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American pokeweed

Phytolacca americana


American Pokeweed is a large semi-succulent herbaceous perennial plant growing up to 10 feet (3 meters) in height. It is native to eastern North America, the Midwest, and the Gulf Coast, with more scattered populations in the far West. It is also known as Virginia poke, American nightshade, cancer jalap, coakum, garget, inkberry, pigeon berry, pocan, pokeroot, pokeweed, pokeberry, redweed, scoke, red ink plant and chui xu shang lu (in Chinese medicine). Parts of this plant are highly toxic to livestock and humans, and it is considered a major pest by farmers. Nonetheless, some parts can be used as food, medicine or poison. The plant has a large white taproot, green or red stems, and large, simple leaves. White flowers are followed by purple to almost black berries, which are a good food source for songbirds such as Gray Catbird, Northern Cardinal, Brown Thrasher, and Northern Mockingbird. (information from Wikipedia)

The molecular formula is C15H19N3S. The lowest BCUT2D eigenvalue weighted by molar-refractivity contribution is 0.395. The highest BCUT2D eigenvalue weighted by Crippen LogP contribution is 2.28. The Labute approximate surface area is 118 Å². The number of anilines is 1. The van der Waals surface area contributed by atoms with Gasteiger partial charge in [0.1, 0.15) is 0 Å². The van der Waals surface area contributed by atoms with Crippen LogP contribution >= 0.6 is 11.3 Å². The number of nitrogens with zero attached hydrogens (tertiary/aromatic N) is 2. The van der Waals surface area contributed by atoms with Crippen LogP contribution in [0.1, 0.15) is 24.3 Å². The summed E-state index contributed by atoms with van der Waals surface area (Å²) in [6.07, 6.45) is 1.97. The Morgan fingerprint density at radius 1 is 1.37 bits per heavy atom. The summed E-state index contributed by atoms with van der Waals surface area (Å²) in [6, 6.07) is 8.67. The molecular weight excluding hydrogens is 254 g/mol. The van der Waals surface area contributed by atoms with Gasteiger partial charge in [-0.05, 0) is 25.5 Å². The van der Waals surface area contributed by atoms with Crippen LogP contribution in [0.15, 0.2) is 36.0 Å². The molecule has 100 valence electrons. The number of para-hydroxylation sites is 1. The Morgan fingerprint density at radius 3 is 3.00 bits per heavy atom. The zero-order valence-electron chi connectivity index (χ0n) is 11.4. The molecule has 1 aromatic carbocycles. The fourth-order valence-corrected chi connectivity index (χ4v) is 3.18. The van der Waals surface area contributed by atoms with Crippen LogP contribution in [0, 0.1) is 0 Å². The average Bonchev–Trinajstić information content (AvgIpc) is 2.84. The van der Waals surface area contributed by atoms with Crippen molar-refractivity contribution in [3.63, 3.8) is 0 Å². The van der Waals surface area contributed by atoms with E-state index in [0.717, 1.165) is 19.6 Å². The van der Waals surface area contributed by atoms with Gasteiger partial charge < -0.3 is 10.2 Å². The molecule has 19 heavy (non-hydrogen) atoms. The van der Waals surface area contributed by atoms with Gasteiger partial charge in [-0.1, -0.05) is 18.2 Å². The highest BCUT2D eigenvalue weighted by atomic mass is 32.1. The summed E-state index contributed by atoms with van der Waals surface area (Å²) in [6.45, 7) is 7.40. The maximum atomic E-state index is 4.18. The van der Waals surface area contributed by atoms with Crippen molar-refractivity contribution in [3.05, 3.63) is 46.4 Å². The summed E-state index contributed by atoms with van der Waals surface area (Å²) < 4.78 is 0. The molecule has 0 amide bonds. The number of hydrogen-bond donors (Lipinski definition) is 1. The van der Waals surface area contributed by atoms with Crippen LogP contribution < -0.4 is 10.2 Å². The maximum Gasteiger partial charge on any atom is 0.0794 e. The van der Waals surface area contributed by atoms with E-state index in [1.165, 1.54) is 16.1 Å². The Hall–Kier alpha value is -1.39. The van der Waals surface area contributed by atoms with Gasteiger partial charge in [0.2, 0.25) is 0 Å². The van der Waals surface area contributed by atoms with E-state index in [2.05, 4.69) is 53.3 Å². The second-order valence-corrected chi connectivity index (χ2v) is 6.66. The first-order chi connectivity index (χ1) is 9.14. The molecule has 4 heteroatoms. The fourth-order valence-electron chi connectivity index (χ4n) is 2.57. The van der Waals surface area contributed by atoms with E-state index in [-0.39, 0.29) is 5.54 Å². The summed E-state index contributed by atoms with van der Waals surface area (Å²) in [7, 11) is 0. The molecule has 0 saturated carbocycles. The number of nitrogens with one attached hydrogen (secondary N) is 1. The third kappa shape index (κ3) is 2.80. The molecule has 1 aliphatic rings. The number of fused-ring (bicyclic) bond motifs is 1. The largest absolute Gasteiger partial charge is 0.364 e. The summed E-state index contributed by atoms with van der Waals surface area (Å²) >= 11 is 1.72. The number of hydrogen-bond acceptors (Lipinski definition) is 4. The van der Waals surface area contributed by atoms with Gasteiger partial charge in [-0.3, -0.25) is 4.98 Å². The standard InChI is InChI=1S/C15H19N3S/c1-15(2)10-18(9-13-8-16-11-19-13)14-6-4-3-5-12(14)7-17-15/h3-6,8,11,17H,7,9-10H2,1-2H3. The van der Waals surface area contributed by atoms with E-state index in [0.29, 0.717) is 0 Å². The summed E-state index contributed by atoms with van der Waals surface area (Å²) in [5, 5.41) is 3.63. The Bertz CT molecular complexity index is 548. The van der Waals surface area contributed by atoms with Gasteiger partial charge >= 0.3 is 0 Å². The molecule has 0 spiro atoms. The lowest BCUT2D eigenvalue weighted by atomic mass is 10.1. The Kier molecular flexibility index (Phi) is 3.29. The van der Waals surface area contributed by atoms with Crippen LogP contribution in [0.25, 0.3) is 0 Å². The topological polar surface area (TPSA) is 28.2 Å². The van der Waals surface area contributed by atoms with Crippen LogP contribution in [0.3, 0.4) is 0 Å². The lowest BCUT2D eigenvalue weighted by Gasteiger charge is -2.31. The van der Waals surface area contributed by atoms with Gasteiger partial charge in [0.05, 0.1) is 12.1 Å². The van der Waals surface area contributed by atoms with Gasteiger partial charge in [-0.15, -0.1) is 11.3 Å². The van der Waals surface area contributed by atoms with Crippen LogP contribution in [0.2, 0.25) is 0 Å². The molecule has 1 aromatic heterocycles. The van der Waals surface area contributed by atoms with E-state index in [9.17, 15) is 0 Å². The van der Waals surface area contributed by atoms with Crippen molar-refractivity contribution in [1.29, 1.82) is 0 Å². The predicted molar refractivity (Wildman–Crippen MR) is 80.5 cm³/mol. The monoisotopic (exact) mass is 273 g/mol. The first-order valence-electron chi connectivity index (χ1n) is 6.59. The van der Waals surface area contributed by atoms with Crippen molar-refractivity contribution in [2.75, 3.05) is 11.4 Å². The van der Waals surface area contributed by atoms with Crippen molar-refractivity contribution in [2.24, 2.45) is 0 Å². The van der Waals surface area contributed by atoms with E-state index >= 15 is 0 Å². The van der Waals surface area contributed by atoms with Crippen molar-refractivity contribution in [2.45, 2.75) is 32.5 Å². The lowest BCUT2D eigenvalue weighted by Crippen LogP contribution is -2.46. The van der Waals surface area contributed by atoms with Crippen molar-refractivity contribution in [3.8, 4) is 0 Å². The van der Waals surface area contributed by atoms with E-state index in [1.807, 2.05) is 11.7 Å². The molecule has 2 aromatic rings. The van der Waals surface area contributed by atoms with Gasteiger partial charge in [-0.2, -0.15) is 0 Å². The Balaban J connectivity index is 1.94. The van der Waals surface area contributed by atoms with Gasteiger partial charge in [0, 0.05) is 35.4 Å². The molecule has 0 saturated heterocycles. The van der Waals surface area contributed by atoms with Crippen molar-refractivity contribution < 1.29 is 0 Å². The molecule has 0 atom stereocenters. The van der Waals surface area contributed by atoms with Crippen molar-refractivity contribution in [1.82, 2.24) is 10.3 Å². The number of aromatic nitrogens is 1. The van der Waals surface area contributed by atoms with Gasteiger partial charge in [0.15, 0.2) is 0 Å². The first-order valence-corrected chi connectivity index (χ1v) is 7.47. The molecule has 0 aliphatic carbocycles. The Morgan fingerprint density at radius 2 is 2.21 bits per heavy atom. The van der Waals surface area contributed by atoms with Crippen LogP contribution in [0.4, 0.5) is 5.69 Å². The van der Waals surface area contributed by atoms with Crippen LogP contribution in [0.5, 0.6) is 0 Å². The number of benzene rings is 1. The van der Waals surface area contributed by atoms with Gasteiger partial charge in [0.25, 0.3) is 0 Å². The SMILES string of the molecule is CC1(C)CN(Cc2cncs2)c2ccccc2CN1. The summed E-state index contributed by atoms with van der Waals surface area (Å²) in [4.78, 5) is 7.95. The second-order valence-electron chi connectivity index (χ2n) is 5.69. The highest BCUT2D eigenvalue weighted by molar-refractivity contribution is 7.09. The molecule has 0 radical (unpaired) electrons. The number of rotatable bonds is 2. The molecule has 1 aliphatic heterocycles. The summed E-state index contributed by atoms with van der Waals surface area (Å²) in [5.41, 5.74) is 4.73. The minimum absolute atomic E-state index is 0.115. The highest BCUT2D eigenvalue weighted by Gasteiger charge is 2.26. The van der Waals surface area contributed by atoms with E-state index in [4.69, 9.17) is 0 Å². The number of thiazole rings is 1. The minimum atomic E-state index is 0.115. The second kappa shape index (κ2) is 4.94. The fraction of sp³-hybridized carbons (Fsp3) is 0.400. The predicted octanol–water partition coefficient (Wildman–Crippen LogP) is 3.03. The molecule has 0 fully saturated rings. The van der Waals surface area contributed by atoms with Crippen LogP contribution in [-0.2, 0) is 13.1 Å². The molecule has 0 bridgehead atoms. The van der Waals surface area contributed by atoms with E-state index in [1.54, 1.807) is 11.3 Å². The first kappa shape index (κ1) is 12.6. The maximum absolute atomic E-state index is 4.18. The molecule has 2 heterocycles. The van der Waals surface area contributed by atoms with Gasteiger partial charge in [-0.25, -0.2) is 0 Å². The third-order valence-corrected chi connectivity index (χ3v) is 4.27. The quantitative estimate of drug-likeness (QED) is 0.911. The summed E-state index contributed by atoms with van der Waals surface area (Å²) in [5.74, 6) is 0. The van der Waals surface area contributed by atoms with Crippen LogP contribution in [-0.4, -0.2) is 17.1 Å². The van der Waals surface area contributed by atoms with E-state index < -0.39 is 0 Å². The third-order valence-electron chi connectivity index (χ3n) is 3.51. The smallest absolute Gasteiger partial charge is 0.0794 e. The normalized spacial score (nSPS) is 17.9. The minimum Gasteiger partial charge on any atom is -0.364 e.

Open field near cattle pastures


As mentioned in the description, this plant is edible under the right circumstances. I used to work with a Native American woman who would harvest it in the summer and take the leaves home for cooking. [RECIPE: ] This dish is usually called "polk sallet" (or "polk salad"), and was immortalized in song in 1968 by Tony Joe White when he penned "Polk Salad Annie." It was recorded by several other artists, the most notable being Elvis Presley. His is personally my favorite version and he sang it a lot in concert throughout the 1970s. [VIDEO: ]

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1 Comment

Aaron_G 8 years ago

I know this spotting seems boring but I have included a recipe and an Elvis video in the Notes section! :-)

Spotted by

Bartlesville, Oklahoma, USA

Spotted on Jun 22, 2012
Submitted on Jun 23, 2012

Spotted for Mission

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